This is a really good question but one which I think could be even better. You see, nutrition is one of the core elements not just for performance but long term health.
Good nutrition helps us to avoid certain diseases (T2 diabetes and coronary heart disease, to name two big ones), as well as fuel and recover our training and racing.
Good nutrition is a life long practice and requires attention and discipline on a daily basis. That said, it isn’t that difficult and in the next few points I hope to be able to give some simple pointers in response to the question.
Before commenting on what athletes would be eating, let’s focus on what they could really benefit from removing from their diet – refined sugars and processed carbohydrates. It is common for athletes who have low body fat and workout 1 or more hours per day, to behave as if they can get away with wanton consumption of cakes, biscuits, chocolate and other junk food as if it seemingly doesn’t affect them. This is simply not true. These foods are sometimes referred to as “inflammatory”, meaning that they contribute to inflammation not just of the intestines and vital organs but also to muscle and connective tissue. The former will clearly impact long term health, the latter will impair good recovery and may contribute to injury.
There is also the effect on the blood sugar via the insulin response to such consumption, and in the long term this can lead to athletes becoming pre- or even fully diabetic.
So, let’s try to avoid these foods in order to maximise training results.
OK, on to more positive comments.
Smart Carbohydrate Choices – Contrary to current popular thinking, carbs are not the enemy. They are a vital part of the energy system and if you are engaged in high intensity activity (which triathletes should be for part of their training) then you will need to include them as part of your daily food intake. How much will depend on your training load and your style of eating (e.g. low carb is <100g/day) but regardless of this, the ideal choices are smart carbs. These are slow-digesting, high-fibre, nutrient-rich and include such foods as:
- whole grains (e.g. brown or wild rice, quinoa, buckwheat, etc.)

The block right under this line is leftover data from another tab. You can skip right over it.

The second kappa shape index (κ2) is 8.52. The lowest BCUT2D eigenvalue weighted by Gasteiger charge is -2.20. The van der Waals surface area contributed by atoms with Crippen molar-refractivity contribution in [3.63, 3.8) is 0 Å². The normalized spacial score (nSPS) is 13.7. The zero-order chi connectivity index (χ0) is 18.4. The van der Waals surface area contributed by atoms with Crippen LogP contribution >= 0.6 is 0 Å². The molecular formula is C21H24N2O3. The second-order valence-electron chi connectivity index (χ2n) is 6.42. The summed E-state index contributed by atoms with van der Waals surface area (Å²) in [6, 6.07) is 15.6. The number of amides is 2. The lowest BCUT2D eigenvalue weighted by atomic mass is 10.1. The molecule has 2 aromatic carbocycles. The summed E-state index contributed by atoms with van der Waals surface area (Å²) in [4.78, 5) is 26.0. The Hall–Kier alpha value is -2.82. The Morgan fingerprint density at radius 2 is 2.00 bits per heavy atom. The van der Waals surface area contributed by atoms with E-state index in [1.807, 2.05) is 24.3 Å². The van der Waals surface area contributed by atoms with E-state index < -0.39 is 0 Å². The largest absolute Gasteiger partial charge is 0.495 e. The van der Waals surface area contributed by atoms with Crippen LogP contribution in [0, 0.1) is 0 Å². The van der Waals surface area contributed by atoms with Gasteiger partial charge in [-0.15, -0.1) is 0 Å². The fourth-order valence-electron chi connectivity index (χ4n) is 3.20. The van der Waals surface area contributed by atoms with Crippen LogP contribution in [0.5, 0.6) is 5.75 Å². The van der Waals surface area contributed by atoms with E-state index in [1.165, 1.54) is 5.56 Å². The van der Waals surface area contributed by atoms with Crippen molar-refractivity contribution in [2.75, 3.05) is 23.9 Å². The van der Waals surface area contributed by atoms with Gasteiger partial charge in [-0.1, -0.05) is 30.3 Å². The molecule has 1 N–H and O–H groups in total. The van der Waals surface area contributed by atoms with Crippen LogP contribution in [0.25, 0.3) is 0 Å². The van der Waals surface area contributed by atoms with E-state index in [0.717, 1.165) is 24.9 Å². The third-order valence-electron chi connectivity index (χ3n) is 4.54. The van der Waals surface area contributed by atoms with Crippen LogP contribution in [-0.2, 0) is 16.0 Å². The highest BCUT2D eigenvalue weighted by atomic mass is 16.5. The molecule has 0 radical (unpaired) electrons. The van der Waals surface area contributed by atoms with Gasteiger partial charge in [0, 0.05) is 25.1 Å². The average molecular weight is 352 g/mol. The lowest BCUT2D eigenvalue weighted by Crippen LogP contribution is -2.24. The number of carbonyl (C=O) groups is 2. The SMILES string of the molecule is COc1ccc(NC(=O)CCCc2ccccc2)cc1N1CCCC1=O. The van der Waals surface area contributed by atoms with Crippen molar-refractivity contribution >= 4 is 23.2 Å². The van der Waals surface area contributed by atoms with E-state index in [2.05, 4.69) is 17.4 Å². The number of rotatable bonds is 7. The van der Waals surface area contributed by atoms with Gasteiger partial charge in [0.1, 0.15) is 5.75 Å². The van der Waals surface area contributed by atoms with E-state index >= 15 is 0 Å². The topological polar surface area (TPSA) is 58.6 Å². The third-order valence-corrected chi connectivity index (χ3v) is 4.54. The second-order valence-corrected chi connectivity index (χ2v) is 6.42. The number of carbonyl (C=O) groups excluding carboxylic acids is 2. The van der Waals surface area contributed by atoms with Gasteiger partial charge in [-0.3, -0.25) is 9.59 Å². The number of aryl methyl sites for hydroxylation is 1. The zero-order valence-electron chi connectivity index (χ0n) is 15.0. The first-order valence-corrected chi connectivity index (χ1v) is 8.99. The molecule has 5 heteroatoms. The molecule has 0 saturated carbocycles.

- beans and legumes
- fruits and starchy vegetables (e.g. potatoes, sweet potatoes, bananas and plantains, etc.)
A good starting point is to highlight what carbs you currently consume and try to swap them out for a “smarter” option. For example, at breakfast try home made muesli instead of granola and eventually switch to porridge. If bread is your weakness you could swap wholemeal for sourdough or pumpernickel. When it comes to your main meals you could ditch white rice for brown or wild rice, or better still quinoa (also contains protein!!)
Eating more colourful fruits and vegetables:
Think about eating the rainbow, as this is an easy way to improve the nutritional quality of your meals and help you to get a variety of vitamins and mineral. By eating more vegetables you will feel more satisfied with your food because of the fibre and nutrient content. I don’t think anyone will ever argue about the value of eating more vegetables. All you have to do is make it happen every day. 5 is not your maximum, rather it’s your minimum requirement.
Make it one of your weekly rituals to prepare your veg so that it’s at hand and easily available. To start with it doesn’t really matter what specific foods you choose as long as you get into the habit of “eating the rainbow” each day. Fruit is also good but due to the sugar content it is probably a good idea to consume 4 portions of veggies for every portion of fruit you eat.
This week – Eat lean protein with every meal
We all (even triathletes) need protein for almost every metabolic process in the body. Making sure to get enough protein will help preserve lean mass (i.e. bone and muscle), as well as help you feel fuller, longer. Most people don’t eat reasonable portions of protein with every meal. For example, a breakfast of cereal and milk contains very little protein. This isn’t a huge problem but it does mean that to achieve your daily intake, you will need to consume more in subsequent meals. The best option is to spread your intake through all of your meals in a given day.
Good examples are ground beef, chicken, oily fish (such as salmon, mackerel, herring), eggs, quinoa (a smart carbohydrate choice as well), cottage cheese, greek yoghurt, tofu, tempeh, beans, nuts.
Eat healthy fats
This is another food group which is often demonised. In fact, fats are a vitally important part of our daily nutrition.
- hormone synthesis, recovery, and other key metabolic tasks
- regulate appetite and satiety
- make food taste good
Healthy fats are best found in whole, minimally processed foods and we need a balance of healthy fats to feel and function best. So, a better definition of “healthy fat” might be “relatively unprocessed fats from whole foods”. Unhealthy fats are typically those that are industrially produced and designed to be nonperishable, such as:
- trans- fatty acids that appear in processed foods
- hydrogenated fats such as margarine (hydrogen is added to the fat chain to make a normally liquid and perishable fat into a solid and shelf-stable fat)
- most shelf-stable cooking oils (e.g. safflower, soybean, corn oil, etc.)
Good choices for healthy fats include many of the protein items listed above as well as avocados and of course olives and olive oil
Hopefully that has given you some guidance on how to eat for health, longevity and performance (in that order). Just keep it simple: eat fresh foods and cook your own meals. You won’t go far wrong with that recipe.